%B 25th International Symposium on High-Performance Parallel and Distributed Computing (HPDC'16) %I ACM %C Kyoto, Japan %8 06-2016 %G eng %R http://dx.doi.org/10.1145/2907294.2907317 %0 Conference Paper %B 30th IEEE International Parallel & Distributed Processing Symposium (IPDPS) %D 2016 %T Hessenberg Reduction with Transient Error Resilience on GPU-Based Hybrid Architectures %A Yulu Jia %A Piotr Luszczek %A Jack Dongarra %X Graphics Processing Units (GPUs) have been seeing widespread adoption in the field of scientific computing, owing to the performance gains provided on computation-intensive applications. In this paper, we present the design and implementation of a Hessenberg reduction algorithm immune to simultaneous soft-errors, capable of taking advantage of hybrid GPU-CPU platforms. These soft-errors are detected and corrected on the fly, preventing the propagation of the error to the rest of the data. Our design is at the intersection between several fault tolerant techniques and employs the algorithm-based fault tolerance technique, diskless checkpointing, and reverse computation to achieve its goal. By utilizing the idle time of the CPUs, and by overlapping both host-side and GPU-side workloads, we minimize the resilience overhead. Experimental results have validated our design decisions as our algorithm introduced less than 2% performance overhead compared to the optimized, but fault-prone, hybrid Hessenberg reduction. %B 30th IEEE International Parallel & Distributed Processing Symposium (IPDPS) %I IEEE %C Chicago, IL %8 05-2016 %G eng %0 Conference Paper %B The Sixth International Workshop on Accelerators and Hybrid Exascale Systems (AsHES), IPDPS 2016 %D 2016 %T Heterogeneous Streaming %A Chris J. Newburn %A Gaurav Bansal %A Michael Wood %A Luis Crivelli %A Judit Planas %A Alejandro Duran %A Paulo Souza %A Leonardo Borges %A Piotr Luszczek %A Stanimire Tomov %A Jack Dongarra %A Hartwig Anzt %A Mark Gates %A Azzam Haidar %A Yulu Jia %A Khairul Kabir %A Ichitaro Yamazaki %A Jesus Labarta %X This paper introduces a new heterogeneous streaming library called hetero Streams (hStreams). We show how a simple FIFO streaming model can be applied to heterogeneous systems that include manycore coprocessors and multicore CPUs. This model supports concurrency across nodes, among tasks within a node, and between data transfers and computation. We give examples for different approaches, show how the implementation can be layered, analyze overheads among layers, and apply those models to parallelize applications using simple, intuitive interfaces. We compare the features and versatility of hStreams, OpenMP, CUDA Streams1 and OmpSs. We show how the use of hStreams makes it easier for scientists to identify tasks and easily expose concurrency among them, and how it enables tuning experts and runtime systems to tailor execution for different heterogeneous targets. Practical application examples are taken from the field of numerical linear algebra, commercial structural simulation software, and a seismic processing application. %B The Sixth International Workshop on Accelerators and Hybrid Exascale Systems (AsHES), IPDPS 2016 %I IEEE %C Chicago, IL %8 05-2016 %G eng %0 Journal Article %J International Journal of High Performance Computing Applications %D 2016 %T High Performance Conjugate Gradient Benchmark: A new Metric for Ranking High Performance Computing Systems %A Jack Dongarra %A Michael Heroux %A Piotr Luszczek %B International Journal of High Performance Computing Applications %V 30 %P 3 - 10 %8 02-2016 %G eng %U http://hpc.sagepub.com/cgi/doi/10.1177/1094342015593158 %N 1 %! International Journal of High Performance Computing Applications %R 10.1177/1094342015593158 %0 Generic %D 2016 %T High Performance Realtime Convex Solver for Embedded Systems %A Ichitaro Yamazaki %A Saeid Nooshabadi %A Stanimire Tomov %A Jack Dongarra %K KKT %K Realtime embedded convex optimization solver %X Convex optimization solvers for embedded systems find widespread use. This letter presents a novel technique to reduce the run-time of decomposition of KKT matrix for the convex optimization solver for an embedded system, by two orders of magnitude. We use the property that although the KKT matrix changes, some of its block sub-matrices are fixed during the solution iterations and the associated solving instances. %B University of Tennessee Computer Science Technical Report %8 10-2016 %G eng %0 Conference Paper %B 22nd International European Conference on Parallel and Distributed Computing (Euro-Par'16) %D 2016 %T High-performance Matrix-matrix Multiplications of Very Small Matrices %A Ian Masliah %A Ahmad Abdelfattah %A Azzam Haidar %A Stanimire Tomov %A Joël Falcou %A Jack Dongarra %X The use of the general dense matrix-matrix multiplication (GEMM) is fundamental for obtaining high performance in many scientific computing applications. GEMMs for small matrices (of sizes less than 32) however, are not sufficiently optimized in existing libraries. In this paper we consider the case of many small GEMMs on either CPU or GPU architectures. This is a case that often occurs in applications like big data analytics, machine learning, high-order FEM, and others. The GEMMs are grouped together in a single batched routine. We present specialized for these cases algorithms and optimization techniques to obtain performance that is within 90% of the optimal. We show that these results outperform currently available state-of-the-art implementations and vendor-tuned math libraries. %B 22nd International European Conference on Parallel and Distributed Computing (Euro-Par'16) %I Springer International Publishing %C Grenoble, France %8 08-2016 %G eng %0 Conference Paper %B International Conference on Computational Science (ICCS'16) %D 2016 %T High-Performance Tensor Contractions for GPUs %A Ahmad Abdelfattah %A Marc Baboulin %A Veselin Dobrev %A Jack Dongarra %A Christopher Earl %A Joël Falcou %A Azzam Haidar %A Ian Karlin %A Tzanio Kolev %A Ian Masliah %A Stanimire Tomov %K Applications %K Batched linear algebra %K FEM %K gpu %K Tensor contractions %K Tensor HPC %X We present a computational framework for high-performance tensor contractions on GPUs. High-performance is difficult to obtain using existing libraries, especially for many independent contractions where each contraction is very small, e.g., sub-vector/warp in size. However, using our framework to batch contractions plus application-specifics, we demonstrate close to peak performance results. In particular, to accelerate large scale tensor-formulated high-order finite element method (FEM) simulations, which is the main focus and motivation for this work, we represent contractions as tensor index reordering plus matrix-matrix multiplications (GEMMs). This is a key factor to achieve algorithmically many-fold acceleration (vs. not using it) due to possible reuse of data loaded in fast memory. In addition to using this context knowledge, we design tensor data-structures, tensor algebra interfaces, and new tensor contraction algorithms and implementations to achieve 90+% of a theoretically derived peak on GPUs. On a K40c GPU for contractions resulting in GEMMs on square matrices of size 8 for example, we are 2.8× faster than CUBLAS, and 8.5× faster than MKL on 16 cores of Intel Xeon E5-2670 (Sandy Bridge) 2.60GHz CPUs. Finally, we apply autotuning and code generation techniques to simplify tuning and provide an architecture-aware, user-friendly interface. %B International Conference on Computational Science (ICCS'16) %C San Diego, CA %8 06-2016 %G eng %0 Generic %D 2016 %T High-Performance Tensor Contractions for GPUs %A Ahmad Abdelfattah %A Marc Baboulin %A Veselin Dobrev %A Jack Dongarra %A Christopher Earl %A Joël Falcou %A Azzam Haidar %A Ian Karlin %A Tzanio Kolev %A Ian Masliah %A Stanimire Tomov %X We present a computational framework for high-performance tensor contractions on GPUs. High-performance is difficult to obtain using existing libraries, especially for many independent contractions where each contraction is very small, e.g., sub-vector/warp in size. However, using our framework to batch contractions plus application-specifics, we demonstrate close to peak performance results. In particular, to accelerate large scale tensor-formulated high-order finite element method (FEM) simulations, which is the main focus and motivation for this work, we represent contractions as tensor index reordering plus matrix-matrix multiplications (GEMMs). This is a key factor to achieve algorithmically many-fold acceleration (vs. not using it) due to possible reuse of data loaded in fast memory. In addition to using this context knowledge, we design tensor data-structures, tensor algebra interfaces, and new tensor contraction algorithms and implementations to achieve 90+% of a theoretically derived peak on GPUs. On a K40c GPU for contractions resulting in GEMMs on square matrices of size 8 for example, we are 2.8× faster than CUBLAS, and 8.5× faster than MKL on 16 cores of Intel Xeon ES-2670 (Sandy Bridge) 2.60GHz CPUs. Finally, we apply autotuning and code generation techniques to simplify tuning and provide an architecture-aware, user-friendly interface. %B University of Tennessee Computer Science Technical Report %I University of Tennessee %8 01-2016 %G eng %0 Generic %D 2016 %T The HPL Benchmark: Past, Present & Future %A Jack Dongarra %C ISC High Performance, Frankfurt, Germany %8 07-2016 %G eng %9 Conference Presentation %0 Conference Paper %B IEEE High Performance Extreme Computing Conference (HPEC'16) %D 2016 %T LU, QR, and Cholesky Factorizations: Programming Model, Performance Analysis and Optimization Techniques for the Intel Knights Landing Xeon Phi %A Azzam Haidar %A Stanimire Tomov %A Konstantin Arturov %A Murat Guney %A Shane Story %A Jack Dongarra %X A wide variety of heterogeneous compute resources, ranging from multicore CPUs to GPUs and coprocessors, are available to modern computers, making it challenging to design unified numerical libraries that efficiently and productively use all these varied resources. For example, in order to efficiently use Intel’s Knights Langing (KNL) processor, the next-generation of Xeon Phi architectures, one must design and schedule an application in multiple degrees of parallelism and task grain sizes in order to obtain efficient performance. We propose a productive and portable programming model that allows us to write a serial-looking code, which, however, achieves parallelism and scalability by using a lightweight runtime environment to manage the resource-specific workload, and to control the dataflow and the parallel execution. This is done through multiple techniques ranging from multi-level data partitioning to adaptive task grain sizes, and dynamic task scheduling. In addition, our task abstractions enable unified algorithmic development across all the heterogeneous resources. Finally, we outline the strengths and the effectiveness of this approach – especially in regards to hardware trends and ease of programming high-performance numerical software that current applications need – in order to motivate current work and future directions for the next generation of parallel programming models for high-performance linear algebra libraries on heterogeneous systems. %B IEEE High Performance Extreme Computing Conference (HPEC'16) %I IEEE %C Waltham, MA %8 09-2016 %G eng %0 Journal Article %J Concurrency and Computation: Practice and Experience %D 2016 %T Non-GPU-resident Dense Symmetric Indefinite Factorization %A Ichitaro Yamazaki %A Stanimire Tomov %A Jack Dongarra %X We study various algorithms to factorize a symmetric indefinite matrix that does not fit in the core memory of a computer. There are two sources of the data movement into the memory: one needed for selecting and applying pivots and the other needed to update each column of the matrix for the factorization. It is a challenge to obtain high performance of such an algorithm when the pivoting is required to ensure the numerical stability of the factorization. For example, when factorizing each column of the matrix, a diagonal entry, which ensures the stability, may need to be selected as a pivot among the remaining diagonals, and moved to the leading diagonal by swapping both the corresponding rows and columns of the matrix. If the pivot is not in the core memory, then it must be loaded into the core memory. For updating the matrix, the data locality may be improved by partitioning the matrix. For example, a right-looking partitioned algorithm first factorizes the leading columns, called panel, and then uses the factorized panel to update the trailing submatrix. This algorithm only accesses the trailing submatrix after each panel factorization (instead of after each column factorization) and performs most of its floating-point operations (flops) using BLAS-3, which can take advantage of the memory hierarchy. However, because the pivots cannot be predetermined, the whole trailing submatrix must be updated before the next panel factorization can start. When the whole submatrix does not fit in the core memory all at once, loading the block columns into the memory can become the performance bottleneck. Similarly, the left-looking variant of the algorithm would require to update each panel with all of the previously factorized columns. This makes it a much greater challenge to implement an efficient out-of-core symmetric indefinite factorization compared with an out-of-core nonsymmetric LU factorization with partial pivoting, which only requires to swap the rows of the matrix and accesses the trailing submatrix after each in-core factorization (instead of after each panel factorization by the symmetric factorization). To reduce the amount of the data transfer, in this paper we uses the recently proposed left-looking communication-avoiding variant of the symmetric factorization algorithm to factorize the columns in the core memory, and then perform the partitioned right-looking out-of-core trailing submatrix updates. This combination may still require to load the pivots into the core memory, but it only updates the trailing submatrix after each in-core factorization, while the previous algorithm updates it after each panel factorization.Although these in-core and out-of-core algorithms can be applied at any level of the memory hierarchy, we apply our designs to the GPU and CPU memory, respectively. We call this specific implementation of the algorithm a non–GPU-resident implementation. Our performance results on the current hybrid CPU/GPU architecture demonstrate that when the matrix is much larger than the GPU memory, the proposed algorithm can obtain significant speedups over the communication-hiding implementations of the previous algorithms. %B Concurrency and Computation: Practice and Experience %8 11-2016 %G eng %R 10.1002/cpe.4012 %0 Conference Paper %B 2016 IEEE International Parallel and Distributed Processing Symposium (IPDPS) %D 2016 %T Optimal Resilience Patterns to Cope with Fail-stop and Silent Errors %A Anne Benoit %A Aurelien Cavelan %A Yves Robert %A Hongyang Sun %K fail-stop errors %K multilevel checkpoint %K optimal pattern %K resilience %K silent errors %K verification %X This work focuses on resilience techniques at extreme scale. Many papers deal with fail-stop errors. Many others deal with silent errors (or silent data corruptions). But very few papers deal with fail-stop and silent errors simultaneously. However, HPC applications will obviously have to cope with both error sources. This paper presents a unified framework and optimal algorithmic solutions to this double challenge. Silent errors are handled via verification mechanisms (either partially or fully accurate) and in-memory checkpoints. Fail-stop errors are processed via disk checkpoints. All verification and checkpoint types are combined into computational patterns. We provide a unified model, and a full characterization of the optimal pattern. Our results nicely extend several published solutions and demonstrate how to make use of different techniques to solve the double threat of fail-stop and silent errors. Extensive simulations based on real data confirm the accuracy of the model, and show that patterns that combine all resilience mechanisms are required to provide acceptable overheads. %B 2016 IEEE International Parallel and Distributed Processing Symposium (IPDPS) %I IEEE %C Chicago, IL %8 05-2016 %G eng %R 10.1109/IPDPS.2016.39 %0 Conference Paper %B 2016 IEEE High Performance Extreme Computing Conference (HPEC ‘16) %D 2016 %T Performance Analysis and Acceleration of Explicit Integration for Large Kinetic Networks using Batched GPU Computations %A Azzam Haidar %A Benjamin Brock %A Stanimire Tomov %A Michael Guidry %A Jay Jay Billings %A Daniel Shyles %A Jack Dongarra %X We demonstrate the systematic implementation of recently-developed fast explicit kinetic integration algorithms that solve efficiently N coupled ordinary differential equations (subject to initial conditions) on modern GPUs. We take representative test cases (Type Ia supernova explosions) and demonstrate two or more orders of magnitude increase in efficiency for solving such systems (of realistic thermonuclear networks coupled to fluid dynamics). This implies that important coupled, multiphysics problems in various scientific and technical disciplines that were intractable, or could be simulated only with highly schematic kinetic networks, are now computationally feasible. As examples of such applications we present the computational techniques developed for our ongoing deployment of these new methods on modern GPU accelerators. We show that similarly to many other scientific applications, ranging from national security to medical advances, the computation can be split into many independent computational tasks, each of relatively small-size. As the size of each individual task does not provide sufficient parallelism for the underlying hardware, especially for accelerators, these tasks must be computed concurrently as a single routine, that we call batched routine, in order to saturate the hardware with enough work. %B 2016 IEEE High Performance Extreme Computing Conference (HPEC ‘16) %I IEEE %C Waltham, MA %8 09-2016 %G eng %0 Thesis %B Department of Electrical Engineering and Computer Science %D 2016 %T Performance Analysis and Modeling of Task-Based Runtimes %A Blake Haugen %X The shift toward multicore processors has transformed the software and hardware landscape in the last decade. As a result, software developers must adopt parallelism in order to efficiently make use of multicore CPUs. Task-based scheduling has emerged as one method to reduce the complexity of parallel computing. Although task-based scheduling has been around for many years, the inclusion of task dependencies in OpenMP 4.0 suggests the paradigm will be around for the foreseeable future. While task-based schedulers simplify the process of parallel software development, they can obfuscate the performance characteristics of the execution of an algorithm. Additionally, they can create a challenge for users to analyze the performance of their software and tune algorithmic parameters accordingly.We will present the basic principles of task-based runtimes as well as two new tools developed to assist engineers developing these runtimes and users employing them to parallelize their workloads. The first is a tool allowing users to simulate the execution of their algorithm. The second is an extension to the common execution trace which includes information about task dependencies. %B Department of Electrical Engineering and Computer Science %I University of Tennessee %C Knoxville %V PhD %8 05-2016 %G eng %0 Journal Article %J International Journal of High Performance Computing Applications %D 2016 %T On the performance and energy efficiency of sparse linear algebra on GPUs %A Hartwig Anzt %A Stanimire Tomov %A Jack Dongarra %X In this paper we unveil some performance and energy efficiency frontiers for sparse computations on GPU-based supercomputers. We compare the resource efficiency of different sparse matrix–vector products (SpMV) taken from libraries such as cuSPARSE and MAGMA for GPU and Intel’s MKL for multicore CPUs, and develop a GPU sparse matrix–matrix product (SpMM) implementation that handles the simultaneous multiplication of a sparse matrix with a set of vectors in block-wise fashion. While a typical sparse computation such as the SpMV reaches only a fraction of the peak of current GPUs, we show that the SpMM succeeds in exceeding the memory-bound limitations of the SpMV. We integrate this kernel into a GPU-accelerated Locally Optimal Block Preconditioned Conjugate Gradient (LOBPCG) eigensolver. LOBPCG is chosen as a benchmark algorithm for this study as it combines an interesting mix of sparse and dense linear algebra operations that is typical for complex simulation applications, and allows for hardware-aware optimizations. In a detailed analysis we compare the performance and energy efficiency against a multi-threaded CPU counterpart. The reported performance and energy efficiency results are indicative of sparse computations on supercomputers. %B International Journal of High Performance Computing Applications %8 10-2016 %G eng %U http://hpc.sagepub.com/content/early/2016/10/05/1094342016672081.abstract %R 10.1177/1094342016672081 %0 Conference Paper %B The International Supercomputing Conference (ISC High Performance 2016) %D 2016 %T Performance, Design, and Autotuning of Batched GEMM for GPUs %A Ahmad Abdelfattah %A Azzam Haidar %A Stanimire Tomov %A Jack Dongarra %K Autotuning %K Batched GEMM %K GEMM %K GPU computing %K HPC %X The general matrix-matrix multiplication (GEMM) is the most important numerical kernel in dense linear algebra, and is the key component for obtaining high performance in most LAPACK routines. As batched computations on relatively small problems continue to gain interest in many scientific applications, a need arises for a high performance GEMM kernel for batches of small matrices. Such a kernel should be well designed and tuned to handle small sizes, and to maintain high performance for realistic test cases found in the higher level LAPACK routines, and scientific computing applications in general. This paper presents a high performance batched GEMM kernel on Graphics Processing Units (GPUs). We address batched problems with both fixed and variable sizes, and show that specialized GEMM designs and a comprehensive autotuning process are needed to handle problems of small sizes. For most performance tests reported in this paper, the proposed kernels outperform state-of-the-art approaches using a K40c GPU. %B The International Supercomputing Conference (ISC High Performance 2016) %C Frankfurt, Germany %8 06-2016 %G eng %0 Book Section %B High Performance Computing: 31st International Conference, ISC High Performance 2016, Frankfurt, Germany, June 19-23, 2016, Proceedings %D 2016 %T Performance, Design, and Autotuning of Batched GEMM for GPUs %A Ahmad Abdelfattah %A Azzam Haidar %A Stanimire Tomov %A Jack Dongarra %E Julian M. Kunkel %E Pavan Balaji %E Jack Dongarra %X The general matrix-matrix multiplication (GEMM) is the most important numerical kernel in dense linear algebra, and is the key component for obtaining high performance in most LAPACK routines. As batched computations on relatively small problems continue to gain interest in many scientific applications, a need arises for a high performance GEMM kernel for batches of small matrices. Such a kernel should be well designed and tuned to handle small sizes, and to maintain high performance for realistic test cases found in the higher level LAPACK routines, and scientific computing applications in general. This paper presents a high performance batched GEMM kernel on Graphics Processing Units (GPUs). We address batched problems with both fixed and variable sizes, and show that specialized GEMM designs and a comprehensive autotuning process are needed to handle problems of small sizes. For most performance tests reported in this paper, the proposed kernels outperform state-of-the-art approaches using a K40c GPU. %B High Performance Computing: 31st International Conference, ISC High Performance 2016, Frankfurt, Germany, June 19-23, 2016, Proceedings %I Springer International Publishing %P 21–38 %@ 978-3-319-41321-1 %G eng %U http://dx.doi.org/10.1007/978-3-319-41321-1_2 %R 10.1007/978-3-319-41321-1_2 %0 Generic %D 2016 %T Performance, Design, and Autotuning of Batched GEMM for GPUs %A Ahmad Abdelfattah %A Azzam Haidar %A Stanimire Tomov %A Jack Dongarra %K Autotuning %K Batched GEMM %K GEMM %K GPU computing %K HPC %X Abstract. The general matrix-matrix multiplication (GEMM) is the most important numerical kernel in dense linear algebra. It is the key component for obtaining high performance in most LAPACK routines. As batched computations on relatively small problems continue to gain interest in many scientific applications, there becomes a need to have a high performance GEMM kernel for a batch of small matrices. Such kernel should be well designed and tuned to handle small sizes, and to maintain high performance for realistic test cases found in the higher level LAPACK routines, and scientific computing applications in general. This paper presents a high performance batched GEMM kernel on Graphics Processing Units (GPUs). We address batched problems with both xed and variable sizes, and show that specialized GEMM designs and a comprehensive autotuning process are needed to handle problems of small sizes. For most performance test reported in this paper, the proposed kernels outperform state-of-the-art approaches using a K40c GPU. %B University of Tennessee Computer Science Technical Report %I University of Tennessee %8 02-2016 %G eng %0 Journal Article %J Concurrency and Computation: Practice and Experience %D 2016 %T Performance optimization of Sparse Matrix-Vector Multiplication for multi-component PDE-based applications using GPUs %A Ahmad Abdelfattah %A Hatem Ltaeif %A David Keyes %A Jack Dongarra %X Simulations of many multi-component PDE-based applications, such as petroleum reservoirs or reacting flows, are dominated by the solution, on each time step and within each Newton step, of large sparse linear systems. The standard solver is a preconditioned Krylov method. Along with application of the preconditioner, memory-bound Sparse Matrix-Vector Multiplication (SpMV) is the most time-consuming operation in such solvers. Multi-species models produce Jacobians with a dense block structure, where the block size can be as large as a few dozen. Failing to exploit this dense block structure vastly underutilizes hardware capable of delivering high performance on dense BLAS operations. This paper presents a GPU-accelerated SpMV kernel for block-sparse matrices. Dense matrix-vector multiplications within the sparse-block structure leverage optimization techniques from the KBLAS library, a high performance library for dense BLAS kernels. The design ideas of KBLAS can be applied to block-sparse matrices. Furthermore, a technique is proposed to balance the workload among thread blocks when there are large variations in the lengths of nonzero rows. Multi-GPU performance is highlighted. The proposed SpMV kernel outperforms existing state-of-the-art implementations using matrices with real structures from different applications. %B Concurrency and Computation: Practice and Experience %V 28 %P 3447 - 3465 %8 05-2016 %G eng %U http://onlinelibrary.wiley.com/doi/10.1002/cpe.3874/full %N 12 %! Concurrency Computat.: Pract. Exper. %R 10.1002/cpe.v28.1210.1002/cpe.3874 %0 Conference Paper %B International Conference on Computational Science (ICCS'16) %D 2016 %T Performance Tuning and Optimization Techniques of Fixed and Variable Size Batched Cholesky Factorization on GPUs %A Ahmad Abdelfattah %A Azzam Haidar %A Stanimire Tomov %A Jack Dongarra %K batched computation %K Cholesky Factorization %K GPUs %K Tuning %X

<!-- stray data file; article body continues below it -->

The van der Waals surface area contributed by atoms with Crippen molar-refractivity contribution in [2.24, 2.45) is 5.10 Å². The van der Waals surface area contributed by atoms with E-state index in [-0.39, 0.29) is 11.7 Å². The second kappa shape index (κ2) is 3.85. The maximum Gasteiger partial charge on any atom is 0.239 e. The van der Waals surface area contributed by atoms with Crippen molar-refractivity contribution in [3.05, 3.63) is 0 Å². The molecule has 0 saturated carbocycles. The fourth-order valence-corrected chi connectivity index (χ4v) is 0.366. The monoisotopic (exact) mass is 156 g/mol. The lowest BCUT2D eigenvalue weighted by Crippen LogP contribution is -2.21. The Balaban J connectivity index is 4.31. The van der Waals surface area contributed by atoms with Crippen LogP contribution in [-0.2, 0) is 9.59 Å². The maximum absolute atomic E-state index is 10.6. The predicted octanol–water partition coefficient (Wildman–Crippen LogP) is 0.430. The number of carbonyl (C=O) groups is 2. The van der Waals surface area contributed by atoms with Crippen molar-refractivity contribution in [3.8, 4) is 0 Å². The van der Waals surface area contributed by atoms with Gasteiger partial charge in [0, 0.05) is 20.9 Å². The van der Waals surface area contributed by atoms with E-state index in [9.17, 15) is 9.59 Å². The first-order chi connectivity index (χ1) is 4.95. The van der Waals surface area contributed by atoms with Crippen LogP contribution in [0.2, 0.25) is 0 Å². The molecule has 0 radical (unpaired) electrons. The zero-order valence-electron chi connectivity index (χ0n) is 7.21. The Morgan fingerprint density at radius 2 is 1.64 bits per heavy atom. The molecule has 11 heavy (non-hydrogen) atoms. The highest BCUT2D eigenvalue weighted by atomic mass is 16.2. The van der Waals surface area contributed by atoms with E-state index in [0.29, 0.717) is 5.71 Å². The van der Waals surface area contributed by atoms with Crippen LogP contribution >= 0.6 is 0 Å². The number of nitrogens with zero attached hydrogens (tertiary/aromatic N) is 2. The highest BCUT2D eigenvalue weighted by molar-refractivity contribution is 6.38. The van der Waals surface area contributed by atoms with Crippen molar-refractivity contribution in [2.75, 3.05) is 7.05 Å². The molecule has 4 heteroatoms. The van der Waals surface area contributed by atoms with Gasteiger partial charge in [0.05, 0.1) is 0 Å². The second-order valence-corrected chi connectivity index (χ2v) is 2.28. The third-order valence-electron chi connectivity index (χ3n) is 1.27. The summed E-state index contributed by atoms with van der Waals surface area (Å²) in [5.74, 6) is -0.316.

Solving a large number of relatively small linear systems has recently drawn more attention in the HPC community, due to the importance of such computational workloads in many scientific applications, including sparse multifrontal solvers. Modern hardware accelerators and their architecture require a set of optimization techniques that are very different from the ones used in solving one relatively large matrix. In order to impose concurrency on such throughput-oriented architectures, a common practice is to batch the solution of these matrices as one task offloaded to the underlying hardware, rather than solving them individually.